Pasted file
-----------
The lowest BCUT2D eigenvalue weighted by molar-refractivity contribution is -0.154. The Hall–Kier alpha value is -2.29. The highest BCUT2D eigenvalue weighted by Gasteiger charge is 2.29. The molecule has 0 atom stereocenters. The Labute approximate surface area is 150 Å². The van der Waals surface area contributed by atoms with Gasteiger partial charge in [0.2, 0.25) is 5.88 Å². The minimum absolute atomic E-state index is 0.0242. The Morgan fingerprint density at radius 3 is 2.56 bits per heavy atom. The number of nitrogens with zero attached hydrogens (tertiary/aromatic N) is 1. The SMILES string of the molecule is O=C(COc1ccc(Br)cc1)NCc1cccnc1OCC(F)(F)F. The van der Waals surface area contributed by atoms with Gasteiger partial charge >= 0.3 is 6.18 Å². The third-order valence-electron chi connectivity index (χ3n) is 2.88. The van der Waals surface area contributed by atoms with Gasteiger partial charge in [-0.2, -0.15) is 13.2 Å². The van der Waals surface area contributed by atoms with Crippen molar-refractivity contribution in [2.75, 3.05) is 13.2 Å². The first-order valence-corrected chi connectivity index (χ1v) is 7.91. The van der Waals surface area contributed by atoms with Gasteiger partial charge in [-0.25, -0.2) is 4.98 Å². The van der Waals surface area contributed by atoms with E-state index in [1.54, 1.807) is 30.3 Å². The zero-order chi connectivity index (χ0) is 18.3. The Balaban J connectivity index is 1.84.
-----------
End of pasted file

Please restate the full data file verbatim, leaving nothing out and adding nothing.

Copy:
The lowest BCUT2D eigenvalue weighted by molar-refractivity contribution is -0.154. The Hall–Kier alpha value is -2.29. The highest BCUT2D eigenvalue weighted by Gasteiger charge is 2.29. The molecule has 0 atom stereocenters. The Labute approximate surface area is 150 Å². The van der Waals surface area contributed by atoms with Gasteiger partial charge in [0.2, 0.25) is 5.88 Å². The minimum absolute atomic E-state index is 0.0242. The Morgan fingerprint density at radius 3 is 2.56 bits per heavy atom. The number of nitrogens with zero attached hydrogens (tertiary/aromatic N) is 1. The SMILES string of the molecule is O=C(COc1ccc(Br)cc1)NCc1cccnc1OCC(F)(F)F. The van der Waals surface area contributed by atoms with Gasteiger partial charge >= 0.3 is 6.18 Å². The third-order valence-electron chi connectivity index (χ3n) is 2.88. The van der Waals surface area contributed by atoms with Gasteiger partial charge in [-0.2, -0.15) is 13.2 Å². The van der Waals surface area contributed by atoms with Crippen molar-refractivity contribution in [2.75, 3.05) is 13.2 Å². The first-order valence-corrected chi connectivity index (χ1v) is 7.91. The van der Waals surface area contributed by atoms with Gasteiger partial charge in [-0.25, -0.2) is 4.98 Å². The van der Waals surface area contributed by atoms with E-state index in [1.54, 1.807) is 30.3 Å². The zero-order chi connectivity index (χ0) is 18.3. The Balaban J connectivity index is 1.84.